Ukraine crisis: Russian missiles strike Pokrovsk city, seven die

At least seven people died as two Russian missiles hit residential buildings in Ukraine's Pokrovsk city on Monday, officials said on Tuesday.

A sight of a damaged building following Russian missile strikes in the Ukrainian town of Pokrovsk. Photo Courtesy: Video grab from Ukraine President Volodymyr Zelensky's Twitter page

Ukraine President Volodymyr Zelensky said an ordinary 'residential building' was hit by a missile.

He wrote on X: "The city of Pokrovsk, Donetsk region. Donbas, from which Russia is trying to leave only broken and scorched stones. Two missile strikes. An ordinary residential building was hit."

"Unfortunately, there are victims. Rescuers and all necessary services are on the scene. The rescue of people continues," he said.

Sending out a strong message to Russia, he said: "We have to stop the Russian terror. Everyone who fights for the freedom of Ukraine saves lives."

"Everyone in the world who helps Ukraine will defeat the terrorists together with us. Russia will be held accountable for everything it has done in this terrible war," he said.

Serhii Dobriak, a local military leader, told CNN all the victims in the attack were either residents, rescue workers or police, including some officers who had been displaced from their homes in Mariupol after Russia bombarded and eventually seized the coastal city.

Meanwhile, a UN spokesperson said attacks against Ukrainian port infrastructure are not isolated and Russia’s termination of the Black Sea Initiative is impacting global food prices and affecting the most vulnerable people.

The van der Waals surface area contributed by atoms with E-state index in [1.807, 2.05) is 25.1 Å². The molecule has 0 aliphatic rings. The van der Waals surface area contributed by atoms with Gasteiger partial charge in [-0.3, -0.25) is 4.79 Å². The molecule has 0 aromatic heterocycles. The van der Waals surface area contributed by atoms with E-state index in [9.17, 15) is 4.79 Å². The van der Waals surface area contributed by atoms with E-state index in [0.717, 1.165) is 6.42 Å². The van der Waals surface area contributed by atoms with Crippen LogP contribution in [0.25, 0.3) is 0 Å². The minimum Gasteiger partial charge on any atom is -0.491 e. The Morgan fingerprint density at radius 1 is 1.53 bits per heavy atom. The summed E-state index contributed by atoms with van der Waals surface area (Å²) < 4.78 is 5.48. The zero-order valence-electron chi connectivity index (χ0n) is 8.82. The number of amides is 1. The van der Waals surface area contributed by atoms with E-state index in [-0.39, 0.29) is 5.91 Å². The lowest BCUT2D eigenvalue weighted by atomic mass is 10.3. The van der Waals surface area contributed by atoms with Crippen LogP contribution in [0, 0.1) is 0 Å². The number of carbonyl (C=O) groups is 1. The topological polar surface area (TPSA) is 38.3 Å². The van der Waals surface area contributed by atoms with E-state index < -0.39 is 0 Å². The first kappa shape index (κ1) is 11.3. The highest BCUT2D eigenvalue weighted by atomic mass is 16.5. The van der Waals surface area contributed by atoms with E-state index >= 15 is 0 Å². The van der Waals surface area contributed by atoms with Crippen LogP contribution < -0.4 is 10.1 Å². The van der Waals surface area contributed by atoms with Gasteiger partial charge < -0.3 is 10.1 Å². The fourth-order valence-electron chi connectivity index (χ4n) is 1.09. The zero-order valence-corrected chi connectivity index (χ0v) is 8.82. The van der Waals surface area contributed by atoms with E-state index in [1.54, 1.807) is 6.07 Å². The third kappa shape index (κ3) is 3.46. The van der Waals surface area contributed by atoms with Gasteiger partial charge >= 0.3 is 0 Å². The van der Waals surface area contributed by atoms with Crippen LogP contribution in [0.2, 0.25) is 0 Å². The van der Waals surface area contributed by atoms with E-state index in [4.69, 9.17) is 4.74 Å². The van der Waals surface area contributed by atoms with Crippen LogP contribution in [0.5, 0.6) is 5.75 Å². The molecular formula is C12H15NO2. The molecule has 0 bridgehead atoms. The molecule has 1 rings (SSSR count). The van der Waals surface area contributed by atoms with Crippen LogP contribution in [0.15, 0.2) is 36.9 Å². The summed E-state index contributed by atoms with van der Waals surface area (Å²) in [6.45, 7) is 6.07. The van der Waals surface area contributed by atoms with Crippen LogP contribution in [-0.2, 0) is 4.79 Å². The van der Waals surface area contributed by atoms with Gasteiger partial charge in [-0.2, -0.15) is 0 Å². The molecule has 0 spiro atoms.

Farhan Haq, Deputy Spokesman for Secretary-General António Guterres, made the remark while speaking at the regular press briefing at UN Headquarters in New York.

The Danube port of Izmail, in the Odesa Region, was hit on August 2. The attack damaged facilities storing thousands of tons of food grains.

“The Secretary-General also condemned Russia’s intensification of attacks on Ukrainian ports, calling for the immediate cessation of all attacks against civilians and civilian infrastructure in Ukraine,” he said.

The Black Sea Initiative enabled the export of millions of metric tons of food from Ukrainian ports, and together with the UN’s parallel accord with Russia on export of food and fertilizer, had been vital for global food security and price stability, including in areas hit hard by conflict and hunger, such as Afghanistan, the Horn of Africa and Yemen.